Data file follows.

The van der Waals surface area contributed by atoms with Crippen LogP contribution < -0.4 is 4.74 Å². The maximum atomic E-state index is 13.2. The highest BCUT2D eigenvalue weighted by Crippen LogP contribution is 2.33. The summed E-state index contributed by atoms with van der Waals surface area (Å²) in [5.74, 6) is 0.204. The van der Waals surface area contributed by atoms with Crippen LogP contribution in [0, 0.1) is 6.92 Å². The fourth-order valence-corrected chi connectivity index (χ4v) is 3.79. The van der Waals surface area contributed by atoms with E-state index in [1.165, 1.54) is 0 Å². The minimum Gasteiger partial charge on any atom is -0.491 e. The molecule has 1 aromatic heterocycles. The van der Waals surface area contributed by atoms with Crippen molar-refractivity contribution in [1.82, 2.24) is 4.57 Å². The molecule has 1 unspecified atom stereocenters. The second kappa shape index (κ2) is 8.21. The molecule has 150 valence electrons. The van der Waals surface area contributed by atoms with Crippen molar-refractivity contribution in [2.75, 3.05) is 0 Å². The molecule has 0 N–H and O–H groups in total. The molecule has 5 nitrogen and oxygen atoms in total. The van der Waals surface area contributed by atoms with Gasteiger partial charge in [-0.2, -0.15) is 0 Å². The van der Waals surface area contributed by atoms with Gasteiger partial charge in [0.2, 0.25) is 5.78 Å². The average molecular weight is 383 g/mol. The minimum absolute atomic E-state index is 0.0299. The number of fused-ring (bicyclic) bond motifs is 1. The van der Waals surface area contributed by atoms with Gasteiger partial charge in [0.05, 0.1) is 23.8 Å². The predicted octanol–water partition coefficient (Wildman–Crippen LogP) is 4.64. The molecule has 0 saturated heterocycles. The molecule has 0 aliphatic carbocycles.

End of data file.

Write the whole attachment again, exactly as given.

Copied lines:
The van der Waals surface area contributed by atoms with Crippen LogP contribution < -0.4 is 4.74 Å². The maximum atomic E-state index is 13.2. The highest BCUT2D eigenvalue weighted by Crippen LogP contribution is 2.33. The summed E-state index contributed by atoms with van der Waals surface area (Å²) in [5.74, 6) is 0.204. The van der Waals surface area contributed by atoms with Crippen LogP contribution in [0, 0.1) is 6.92 Å². The fourth-order valence-corrected chi connectivity index (χ4v) is 3.79. The van der Waals surface area contributed by atoms with E-state index in [1.165, 1.54) is 0 Å². The minimum Gasteiger partial charge on any atom is -0.491 e. The molecule has 1 aromatic heterocycles. The van der Waals surface area contributed by atoms with Crippen molar-refractivity contribution in [1.82, 2.24) is 4.57 Å². The molecule has 1 unspecified atom stereocenters. The second kappa shape index (κ2) is 8.21. The molecule has 150 valence electrons. The van der Waals surface area contributed by atoms with Crippen molar-refractivity contribution in [2.75, 3.05) is 0 Å². The molecule has 0 N–H and O–H groups in total. The molecule has 5 nitrogen and oxygen atoms in total. The van der Waals surface area contributed by atoms with Gasteiger partial charge in [-0.2, -0.15) is 0 Å². The van der Waals surface area contributed by atoms with Gasteiger partial charge in [0.2, 0.25) is 5.78 Å². The average molecular weight is 383 g/mol. The minimum absolute atomic E-state index is 0.0299. The number of fused-ring (bicyclic) bond motifs is 1. The van der Waals surface area contributed by atoms with Gasteiger partial charge in [0.05, 0.1) is 23.8 Å². The predicted octanol–water partition coefficient (Wildman–Crippen LogP) is 4.64. The molecule has 0 saturated heterocycles. The molecule has 0 aliphatic carbocycles.